Trite, but tight, and sort of engrossing: For a minute you really wonder whether they were Nazis, and if so, what that might mean. The movie ultimately squanders our curiosity. Diane Kruger is good, though. She does her best to sink into a character who's barely there. She's better than the movie.
A colleague from my graduate program published this substantial piece in the Los Angeles Review of Books taking the movie to task smartly, but perhaps in over-familiar ways—it's the best and most worthwhile version of an argument about race, privilege and this film that I disagree with. It raises a lot of questions for me, so I responded on Facebook today (1.16.2017) with the following:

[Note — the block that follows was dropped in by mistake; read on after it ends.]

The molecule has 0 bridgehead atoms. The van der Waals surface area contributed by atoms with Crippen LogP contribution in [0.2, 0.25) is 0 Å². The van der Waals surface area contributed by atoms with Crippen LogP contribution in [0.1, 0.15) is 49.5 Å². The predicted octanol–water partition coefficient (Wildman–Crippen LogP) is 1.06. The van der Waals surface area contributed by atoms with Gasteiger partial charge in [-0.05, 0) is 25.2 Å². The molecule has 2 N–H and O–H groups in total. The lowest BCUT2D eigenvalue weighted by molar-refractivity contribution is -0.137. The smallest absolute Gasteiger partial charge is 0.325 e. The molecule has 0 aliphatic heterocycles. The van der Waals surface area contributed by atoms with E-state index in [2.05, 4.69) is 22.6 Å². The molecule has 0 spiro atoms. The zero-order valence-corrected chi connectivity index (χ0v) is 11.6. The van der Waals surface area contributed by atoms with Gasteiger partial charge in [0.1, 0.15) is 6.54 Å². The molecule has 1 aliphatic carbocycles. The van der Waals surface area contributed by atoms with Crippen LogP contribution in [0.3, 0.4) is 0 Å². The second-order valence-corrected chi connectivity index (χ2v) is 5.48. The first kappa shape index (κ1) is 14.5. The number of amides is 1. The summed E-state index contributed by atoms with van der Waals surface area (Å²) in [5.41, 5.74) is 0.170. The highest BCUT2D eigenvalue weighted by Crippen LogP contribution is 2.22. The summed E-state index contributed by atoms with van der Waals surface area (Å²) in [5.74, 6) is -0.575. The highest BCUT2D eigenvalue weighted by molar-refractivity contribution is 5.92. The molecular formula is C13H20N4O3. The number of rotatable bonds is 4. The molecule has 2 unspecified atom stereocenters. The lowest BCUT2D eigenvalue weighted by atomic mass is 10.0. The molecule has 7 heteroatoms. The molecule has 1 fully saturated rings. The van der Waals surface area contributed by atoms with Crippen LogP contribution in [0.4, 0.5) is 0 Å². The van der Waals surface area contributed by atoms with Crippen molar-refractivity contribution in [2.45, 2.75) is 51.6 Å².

This is really sharp. The points about melodrama and masculinity are especially dead-on. I think…
Here is when it all falls apart -- rather, shows itself becoming the film it wants, but doesn't need to be. Marty Baron (Schreiber) has just become the new editor of the Boston Globe. Boston is a Catholic town, rich with institutional history: a robust popular press, a monolithic church. Baron, newly minted as the editor of the biggest newspaper in town and a Jew to boot, must meet with Cardinal Bernard Law, the since-defamed Archbishop of Boston, because these…